Barney: Strive hard to unfold the gifts given to you

Paul Mayne // Western News

Graduates must celebrate their roots and capitalize on all they can from their heritage, Robert Barney, one of the world’s foremost authorities on the Olympic Games, told graduates at the Tuesday, June 17 afternoon session of Western’s 303rd Convocation.

“Be mindful of those who played steadfast roles in ushering (you) through life’s pathways,” Barney said. “Celebrate your roots and capitalize on all you can from them; my view of history portrays each of us in a life cycle-like contest. We pass on, but we do not entirely disappear; we continue to leave our mark (through our children).”

Barney spoke to graduates from the School of Graduate and Postdoctoral Studies, Huron University College and the Faculty of Health Sciences at the Tuesday, June 17 afternoon session of Western’s 303rd Convocation. Western conferred an honorary Doctor of Laws, honoris causa (LL.D.), upon Barney in recognition of his distinguished academic career in the area of the Olympic Games.

Barney told graduates part of their present and future success is owed to their parents and grandparents; they must remember that face and honour their legacy, striving to reach their full potential as a living memorial to their ancestry.

“There were no geniuses in history,” Barney said, not Mozart, or Einstein, or Wayne Gretzky or Bobby Orr. What they had was passion and a willingness to stick it out, hard work, persistence and dedication.

“But one has to have the tools with which to begin the journey,” Barney added.

This is where one’s ancestors come in.

“In your DNA are your tools to run fast, be good with words, numbers, artistic endeavours and abstract thinking,” he said.

“These tools were given to you by your parents, your grandparents, each generation receiving from the previous, building and refining. You are the benefactors of that progress. It is your obligation to strive hard to unfold the gifts given to you.”

Originally from New England, Barney served four years in the U.S. Air Force during the Korean War, returning to the University of New Mexico in 1955 to obtain his BS (1959), MS (1963) and PhD (1968). As a student-athlete, Barney played football, baseball and swam for intercollegiate teams. He was admitted into the University of New Mexico Lobo Sports Hall of Fame in 2002.

Today, Barney is professor emeritus of Kinesiology at Western as well as the founding director of the International Centre for Olympic Studies here. He came to Western in 1972 and served as Director of Intercollegiate Athletics from 1972-79. In 1985, he was awarded the Pleva Gold Medal for Excellence in Teaching, Western’s highest teaching recognition honor.

The originator of Olympika: The International Journal of Olympic Studies, Barney has produced more than 200 publications, chapters, articles and reviews related to the Olympics.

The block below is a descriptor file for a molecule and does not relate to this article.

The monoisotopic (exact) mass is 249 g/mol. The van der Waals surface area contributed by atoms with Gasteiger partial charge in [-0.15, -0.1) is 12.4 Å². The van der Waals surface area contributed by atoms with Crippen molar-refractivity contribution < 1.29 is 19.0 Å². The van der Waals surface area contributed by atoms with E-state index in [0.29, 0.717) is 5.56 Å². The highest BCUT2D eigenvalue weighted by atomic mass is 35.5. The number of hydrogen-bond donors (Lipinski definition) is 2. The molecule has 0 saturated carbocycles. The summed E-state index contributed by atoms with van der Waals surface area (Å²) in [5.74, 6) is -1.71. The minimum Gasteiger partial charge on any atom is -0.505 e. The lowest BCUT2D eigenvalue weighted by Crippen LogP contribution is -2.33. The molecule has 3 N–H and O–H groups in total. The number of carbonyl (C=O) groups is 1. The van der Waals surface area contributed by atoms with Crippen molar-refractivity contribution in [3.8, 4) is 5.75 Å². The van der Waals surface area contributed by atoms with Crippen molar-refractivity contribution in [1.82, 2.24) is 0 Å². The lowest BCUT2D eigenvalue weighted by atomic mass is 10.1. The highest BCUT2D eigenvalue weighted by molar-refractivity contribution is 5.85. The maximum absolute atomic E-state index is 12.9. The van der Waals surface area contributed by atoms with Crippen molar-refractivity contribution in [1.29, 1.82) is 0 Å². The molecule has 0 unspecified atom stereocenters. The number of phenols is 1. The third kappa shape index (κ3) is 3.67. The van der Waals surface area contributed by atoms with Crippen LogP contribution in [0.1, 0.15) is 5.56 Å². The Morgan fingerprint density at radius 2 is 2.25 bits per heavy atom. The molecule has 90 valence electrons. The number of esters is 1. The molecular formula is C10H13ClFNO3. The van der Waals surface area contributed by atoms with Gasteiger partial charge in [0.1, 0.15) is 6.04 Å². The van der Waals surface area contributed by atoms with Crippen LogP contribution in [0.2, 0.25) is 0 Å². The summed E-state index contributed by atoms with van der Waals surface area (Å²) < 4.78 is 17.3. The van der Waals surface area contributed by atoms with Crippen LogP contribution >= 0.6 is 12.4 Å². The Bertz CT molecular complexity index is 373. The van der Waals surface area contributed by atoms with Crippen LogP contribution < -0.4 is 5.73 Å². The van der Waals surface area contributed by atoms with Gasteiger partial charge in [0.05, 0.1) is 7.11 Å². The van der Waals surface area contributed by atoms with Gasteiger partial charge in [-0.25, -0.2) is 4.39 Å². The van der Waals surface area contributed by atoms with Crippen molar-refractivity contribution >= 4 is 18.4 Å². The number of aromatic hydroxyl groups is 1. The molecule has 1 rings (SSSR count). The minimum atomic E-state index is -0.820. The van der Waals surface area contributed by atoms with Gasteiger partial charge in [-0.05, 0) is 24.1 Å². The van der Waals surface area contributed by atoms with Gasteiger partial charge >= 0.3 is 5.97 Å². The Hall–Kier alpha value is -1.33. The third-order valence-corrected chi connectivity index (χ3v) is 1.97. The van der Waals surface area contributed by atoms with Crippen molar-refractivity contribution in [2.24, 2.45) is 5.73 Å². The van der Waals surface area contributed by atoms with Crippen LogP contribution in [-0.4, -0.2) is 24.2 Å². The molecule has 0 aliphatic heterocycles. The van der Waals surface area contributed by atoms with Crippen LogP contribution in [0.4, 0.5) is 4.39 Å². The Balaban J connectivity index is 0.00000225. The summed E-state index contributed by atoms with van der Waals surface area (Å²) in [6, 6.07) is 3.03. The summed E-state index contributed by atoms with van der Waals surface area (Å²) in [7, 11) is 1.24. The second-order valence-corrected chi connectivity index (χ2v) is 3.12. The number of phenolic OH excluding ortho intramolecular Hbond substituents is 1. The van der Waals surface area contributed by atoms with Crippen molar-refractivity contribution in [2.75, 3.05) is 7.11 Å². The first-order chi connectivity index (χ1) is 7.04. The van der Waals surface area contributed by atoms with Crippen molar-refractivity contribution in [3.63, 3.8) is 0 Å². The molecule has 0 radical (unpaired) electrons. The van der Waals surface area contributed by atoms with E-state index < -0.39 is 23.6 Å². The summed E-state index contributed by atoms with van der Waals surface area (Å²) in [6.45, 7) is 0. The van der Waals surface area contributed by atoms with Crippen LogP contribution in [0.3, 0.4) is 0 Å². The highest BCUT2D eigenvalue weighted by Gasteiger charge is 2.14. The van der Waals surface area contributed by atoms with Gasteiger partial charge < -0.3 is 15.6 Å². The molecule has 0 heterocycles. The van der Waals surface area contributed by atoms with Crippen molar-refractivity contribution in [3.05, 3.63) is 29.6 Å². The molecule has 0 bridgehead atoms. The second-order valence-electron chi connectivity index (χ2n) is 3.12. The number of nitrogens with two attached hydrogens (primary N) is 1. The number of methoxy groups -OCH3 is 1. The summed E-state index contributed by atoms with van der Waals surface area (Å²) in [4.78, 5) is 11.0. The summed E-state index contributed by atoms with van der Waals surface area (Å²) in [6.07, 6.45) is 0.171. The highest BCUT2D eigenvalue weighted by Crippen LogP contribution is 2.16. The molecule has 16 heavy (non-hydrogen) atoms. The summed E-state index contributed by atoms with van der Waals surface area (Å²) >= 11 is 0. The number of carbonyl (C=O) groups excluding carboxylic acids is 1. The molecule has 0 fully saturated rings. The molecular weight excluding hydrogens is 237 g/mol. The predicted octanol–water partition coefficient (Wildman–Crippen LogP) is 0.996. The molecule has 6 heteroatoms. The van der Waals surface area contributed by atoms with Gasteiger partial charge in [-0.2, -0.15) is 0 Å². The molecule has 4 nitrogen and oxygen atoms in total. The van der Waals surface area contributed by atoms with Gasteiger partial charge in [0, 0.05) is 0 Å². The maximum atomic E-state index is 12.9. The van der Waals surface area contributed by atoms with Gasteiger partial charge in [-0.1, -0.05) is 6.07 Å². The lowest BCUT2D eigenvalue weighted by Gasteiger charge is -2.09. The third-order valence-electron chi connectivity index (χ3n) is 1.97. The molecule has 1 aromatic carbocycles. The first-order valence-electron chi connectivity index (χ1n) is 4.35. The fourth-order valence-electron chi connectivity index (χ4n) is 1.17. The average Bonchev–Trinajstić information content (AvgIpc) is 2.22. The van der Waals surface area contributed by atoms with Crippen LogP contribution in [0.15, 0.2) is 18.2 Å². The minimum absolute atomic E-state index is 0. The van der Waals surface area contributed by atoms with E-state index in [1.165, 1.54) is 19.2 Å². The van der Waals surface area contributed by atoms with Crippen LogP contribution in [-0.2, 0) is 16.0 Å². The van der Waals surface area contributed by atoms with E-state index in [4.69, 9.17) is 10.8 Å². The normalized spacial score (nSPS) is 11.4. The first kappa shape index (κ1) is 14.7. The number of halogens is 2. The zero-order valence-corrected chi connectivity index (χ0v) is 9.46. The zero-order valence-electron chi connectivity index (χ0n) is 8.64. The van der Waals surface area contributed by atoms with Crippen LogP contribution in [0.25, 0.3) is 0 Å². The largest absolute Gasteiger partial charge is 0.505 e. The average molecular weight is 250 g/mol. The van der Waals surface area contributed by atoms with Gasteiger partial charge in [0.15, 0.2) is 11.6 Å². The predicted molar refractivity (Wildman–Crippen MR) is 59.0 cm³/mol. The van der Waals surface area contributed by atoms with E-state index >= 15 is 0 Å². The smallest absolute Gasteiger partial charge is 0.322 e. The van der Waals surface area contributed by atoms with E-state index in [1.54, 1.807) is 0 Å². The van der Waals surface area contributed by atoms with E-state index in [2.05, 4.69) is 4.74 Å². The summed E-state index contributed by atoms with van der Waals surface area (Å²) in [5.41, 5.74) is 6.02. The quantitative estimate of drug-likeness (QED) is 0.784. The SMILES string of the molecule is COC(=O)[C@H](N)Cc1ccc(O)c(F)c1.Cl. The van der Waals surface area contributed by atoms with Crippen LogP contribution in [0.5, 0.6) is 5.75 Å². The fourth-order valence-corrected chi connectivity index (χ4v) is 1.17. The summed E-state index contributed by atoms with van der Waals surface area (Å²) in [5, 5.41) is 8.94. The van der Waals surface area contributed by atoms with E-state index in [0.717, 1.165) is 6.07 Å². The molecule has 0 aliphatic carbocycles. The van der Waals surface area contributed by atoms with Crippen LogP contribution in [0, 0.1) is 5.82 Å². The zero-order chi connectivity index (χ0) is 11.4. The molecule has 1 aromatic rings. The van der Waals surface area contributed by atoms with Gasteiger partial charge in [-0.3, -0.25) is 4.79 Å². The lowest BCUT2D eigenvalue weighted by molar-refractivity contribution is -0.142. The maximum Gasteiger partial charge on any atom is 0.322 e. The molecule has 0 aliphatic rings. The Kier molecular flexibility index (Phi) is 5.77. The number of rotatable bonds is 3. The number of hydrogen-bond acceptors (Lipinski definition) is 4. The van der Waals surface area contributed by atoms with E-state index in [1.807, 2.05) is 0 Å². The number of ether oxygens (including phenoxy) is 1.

He is also the recipient of numerous awards, including the North American Society for Sport History (NASSH) Book of the Year Award in 2003, the NASSH Lifetime Achievement Award for “contributions to the discipline of sport history,” the Olympic Order and the Pierre de Coubertin Award in 2010, which is conferred by the International Society of Olympic Historians “for lifelong and dedicated historical work on behalf of the Olympic Movement.”

Barney is honorary lifetime professor at Capital University in Beijing, China, and an international fellow at the European Academy of Sport History and the American Academy of Kinesiology and Physical Education. He is an elected lifetime honorary member of the Canadian Olympic Association.

In his citation, Kinesiology professor Kevin Wamsley said Barney’s work and legacy has left not only ripples, but waves across the world in the study of the Olympic Games.

“He has provided outstanding service to his school, his faculty, his university and to his profession,” Wamsley said, noting Barney, at 82, continues his dedicated service to the university, today overseeing eight graduate students.

“Without question, there is no other individual in the world who has had more influence on the scholarly examination of the Olympic Games than our professor, our mentor, our friend.”

Barney asked the graduating class to always aim high, reaping and sustaining the fruits of their roots.

“Strive with great purpose for a happy ending and balance that with like purposes for your family, your community, your country, and the earth. Doing that, you will bring smiles of satisfaction to the memory of your ancestors,” Barney said.

Also during the ceremony, the Huron University College Faculty of Arts and Social Science Award for Excellence in Teaching was given to Teresa Hubel. The status of professor emeritus was also conferred upon Peter Hyland, Douglas Leighton, Darwin Semotiuk and Donald Patterson.